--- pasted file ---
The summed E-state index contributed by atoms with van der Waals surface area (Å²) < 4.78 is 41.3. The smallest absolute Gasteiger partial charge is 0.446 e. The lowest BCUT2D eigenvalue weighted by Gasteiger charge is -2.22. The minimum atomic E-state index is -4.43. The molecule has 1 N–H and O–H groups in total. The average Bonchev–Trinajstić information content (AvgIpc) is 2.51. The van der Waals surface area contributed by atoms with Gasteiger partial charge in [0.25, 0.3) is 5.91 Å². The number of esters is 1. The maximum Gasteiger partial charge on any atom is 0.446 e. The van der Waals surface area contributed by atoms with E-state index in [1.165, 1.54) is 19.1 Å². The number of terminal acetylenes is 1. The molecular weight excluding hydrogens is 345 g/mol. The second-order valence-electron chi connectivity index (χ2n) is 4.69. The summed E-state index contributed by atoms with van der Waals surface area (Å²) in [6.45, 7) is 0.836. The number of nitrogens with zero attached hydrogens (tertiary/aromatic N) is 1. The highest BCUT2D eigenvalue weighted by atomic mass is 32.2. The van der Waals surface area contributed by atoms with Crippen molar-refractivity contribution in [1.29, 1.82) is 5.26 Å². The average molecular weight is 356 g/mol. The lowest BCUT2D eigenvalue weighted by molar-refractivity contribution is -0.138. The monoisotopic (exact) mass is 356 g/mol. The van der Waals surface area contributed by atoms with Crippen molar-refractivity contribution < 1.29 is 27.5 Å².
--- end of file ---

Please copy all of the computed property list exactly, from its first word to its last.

The summed E-state index contributed by atoms with van der Waals surface area (Å²) < 4.78 is 41.3. The smallest absolute Gasteiger partial charge is 0.446 e. The lowest BCUT2D eigenvalue weighted by Gasteiger charge is -2.22. The minimum atomic E-state index is -4.43. The molecule has 1 N–H and O–H groups in total. The average Bonchev–Trinajstić information content (AvgIpc) is 2.51. The van der Waals surface area contributed by atoms with Gasteiger partial charge in [0.25, 0.3) is 5.91 Å². The number of esters is 1. The maximum Gasteiger partial charge on any atom is 0.446 e. The van der Waals surface area contributed by atoms with E-state index in [1.165, 1.54) is 19.1 Å². The number of terminal acetylenes is 1. The molecular weight excluding hydrogens is 345 g/mol. The second-order valence-electron chi connectivity index (χ2n) is 4.69. The summed E-state index contributed by atoms with van der Waals surface area (Å²) in [6.45, 7) is 0.836. The number of nitrogens with zero attached hydrogens (tertiary/aromatic N) is 1. The highest BCUT2D eigenvalue weighted by atomic mass is 32.2. The van der Waals surface area contributed by atoms with Crippen molar-refractivity contribution in [1.29, 1.82) is 5.26 Å². The average molecular weight is 356 g/mol. The lowest BCUT2D eigenvalue weighted by molar-refractivity contribution is -0.138. The monoisotopic (exact) mass is 356 g/mol. The van der Waals surface area contributed by atoms with Crippen molar-refractivity contribution < 1.29 is 27.5 Å².